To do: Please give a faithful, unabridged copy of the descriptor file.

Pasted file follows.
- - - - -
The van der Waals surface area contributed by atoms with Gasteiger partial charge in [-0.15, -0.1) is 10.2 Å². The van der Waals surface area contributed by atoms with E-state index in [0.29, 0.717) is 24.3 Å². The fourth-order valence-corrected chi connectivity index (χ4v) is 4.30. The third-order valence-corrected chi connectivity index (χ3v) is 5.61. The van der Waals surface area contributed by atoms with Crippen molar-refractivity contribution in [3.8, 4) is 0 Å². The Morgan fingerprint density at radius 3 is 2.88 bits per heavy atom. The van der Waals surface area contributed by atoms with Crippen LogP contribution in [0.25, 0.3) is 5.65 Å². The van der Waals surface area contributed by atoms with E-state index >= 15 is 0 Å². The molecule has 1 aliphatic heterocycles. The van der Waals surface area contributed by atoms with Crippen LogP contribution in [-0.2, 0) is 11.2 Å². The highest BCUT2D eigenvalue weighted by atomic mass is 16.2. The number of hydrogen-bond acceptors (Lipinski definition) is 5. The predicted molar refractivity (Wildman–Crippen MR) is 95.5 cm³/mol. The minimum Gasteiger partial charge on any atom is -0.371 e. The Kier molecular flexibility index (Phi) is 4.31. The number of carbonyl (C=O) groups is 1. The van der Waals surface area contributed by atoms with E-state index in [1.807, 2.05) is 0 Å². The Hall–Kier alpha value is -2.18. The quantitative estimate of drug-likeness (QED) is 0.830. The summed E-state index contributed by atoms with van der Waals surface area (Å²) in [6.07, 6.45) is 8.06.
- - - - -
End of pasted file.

The van der Waals surface area contributed by atoms with Gasteiger partial charge in [-0.15, -0.1) is 10.2 Å². The van der Waals surface area contributed by atoms with E-state index in [0.29, 0.717) is 24.3 Å². The fourth-order valence-corrected chi connectivity index (χ4v) is 4.30. The third-order valence-corrected chi connectivity index (χ3v) is 5.61. The van der Waals surface area contributed by atoms with Crippen molar-refractivity contribution in [3.8, 4) is 0 Å². The Morgan fingerprint density at radius 3 is 2.88 bits per heavy atom. The van der Waals surface area contributed by atoms with Crippen LogP contribution in [0.25, 0.3) is 5.65 Å². The van der Waals surface area contributed by atoms with E-state index >= 15 is 0 Å². The molecule has 1 aliphatic heterocycles. The van der Waals surface area contributed by atoms with Crippen LogP contribution in [-0.2, 0) is 11.2 Å². The highest BCUT2D eigenvalue weighted by atomic mass is 16.2. The number of hydrogen-bond acceptors (Lipinski definition) is 5. The predicted molar refractivity (Wildman–Crippen MR) is 95.5 cm³/mol. The minimum Gasteiger partial charge on any atom is -0.371 e. The Kier molecular flexibility index (Phi) is 4.31. The number of carbonyl (C=O) groups is 1. The van der Waals surface area contributed by atoms with E-state index in [1.807, 2.05) is 0 Å². The Hall–Kier alpha value is -2.18. The quantitative estimate of drug-likeness (QED) is 0.830. The summed E-state index contributed by atoms with van der Waals surface area (Å²) in [6.07, 6.45) is 8.06.